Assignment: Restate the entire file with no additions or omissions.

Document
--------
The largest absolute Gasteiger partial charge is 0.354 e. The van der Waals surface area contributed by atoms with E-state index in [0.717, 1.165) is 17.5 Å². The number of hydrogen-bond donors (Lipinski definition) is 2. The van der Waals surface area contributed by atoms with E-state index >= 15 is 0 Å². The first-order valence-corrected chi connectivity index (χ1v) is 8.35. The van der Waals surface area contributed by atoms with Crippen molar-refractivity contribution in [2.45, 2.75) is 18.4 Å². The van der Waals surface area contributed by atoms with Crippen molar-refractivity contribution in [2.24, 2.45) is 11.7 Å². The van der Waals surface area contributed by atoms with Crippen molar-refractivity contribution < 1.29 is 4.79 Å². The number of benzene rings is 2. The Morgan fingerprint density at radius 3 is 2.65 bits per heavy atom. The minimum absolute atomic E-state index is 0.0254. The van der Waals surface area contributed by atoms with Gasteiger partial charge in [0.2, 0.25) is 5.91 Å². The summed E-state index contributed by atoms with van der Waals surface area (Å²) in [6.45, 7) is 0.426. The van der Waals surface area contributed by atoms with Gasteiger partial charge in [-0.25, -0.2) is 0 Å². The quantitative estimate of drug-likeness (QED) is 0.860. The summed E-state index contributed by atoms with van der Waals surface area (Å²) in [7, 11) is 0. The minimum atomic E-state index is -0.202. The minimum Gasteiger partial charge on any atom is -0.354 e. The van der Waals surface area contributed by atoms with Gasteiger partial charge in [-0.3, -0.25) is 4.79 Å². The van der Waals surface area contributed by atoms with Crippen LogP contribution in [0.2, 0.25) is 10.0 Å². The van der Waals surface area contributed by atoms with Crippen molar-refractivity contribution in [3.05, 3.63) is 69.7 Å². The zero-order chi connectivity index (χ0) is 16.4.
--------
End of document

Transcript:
The largest absolute Gasteiger partial charge is 0.354 e. The van der Waals surface area contributed by atoms with E-state index in [0.717, 1.165) is 17.5 Å². The number of hydrogen-bond donors (Lipinski definition) is 2. The van der Waals surface area contributed by atoms with E-state index >= 15 is 0 Å². The first-order valence-corrected chi connectivity index (χ1v) is 8.35. The van der Waals surface area contributed by atoms with Crippen molar-refractivity contribution in [2.45, 2.75) is 18.4 Å². The van der Waals surface area contributed by atoms with Crippen molar-refractivity contribution in [2.24, 2.45) is 11.7 Å². The van der Waals surface area contributed by atoms with Crippen molar-refractivity contribution < 1.29 is 4.79 Å². The number of benzene rings is 2. The Morgan fingerprint density at radius 3 is 2.65 bits per heavy atom. The minimum absolute atomic E-state index is 0.0254. The van der Waals surface area contributed by atoms with Gasteiger partial charge in [0.2, 0.25) is 5.91 Å². The summed E-state index contributed by atoms with van der Waals surface area (Å²) in [6.45, 7) is 0.426. The van der Waals surface area contributed by atoms with Gasteiger partial charge in [-0.25, -0.2) is 0 Å². The quantitative estimate of drug-likeness (QED) is 0.860. The summed E-state index contributed by atoms with van der Waals surface area (Å²) in [7, 11) is 0. The minimum atomic E-state index is -0.202. The minimum Gasteiger partial charge on any atom is -0.354 e. The van der Waals surface area contributed by atoms with Gasteiger partial charge in [-0.3, -0.25) is 4.79 Å². The van der Waals surface area contributed by atoms with Crippen LogP contribution in [0.2, 0.25) is 10.0 Å². The van der Waals surface area contributed by atoms with Crippen molar-refractivity contribution in [3.05, 3.63) is 69.7 Å². The zero-order chi connectivity index (χ0) is 16.4.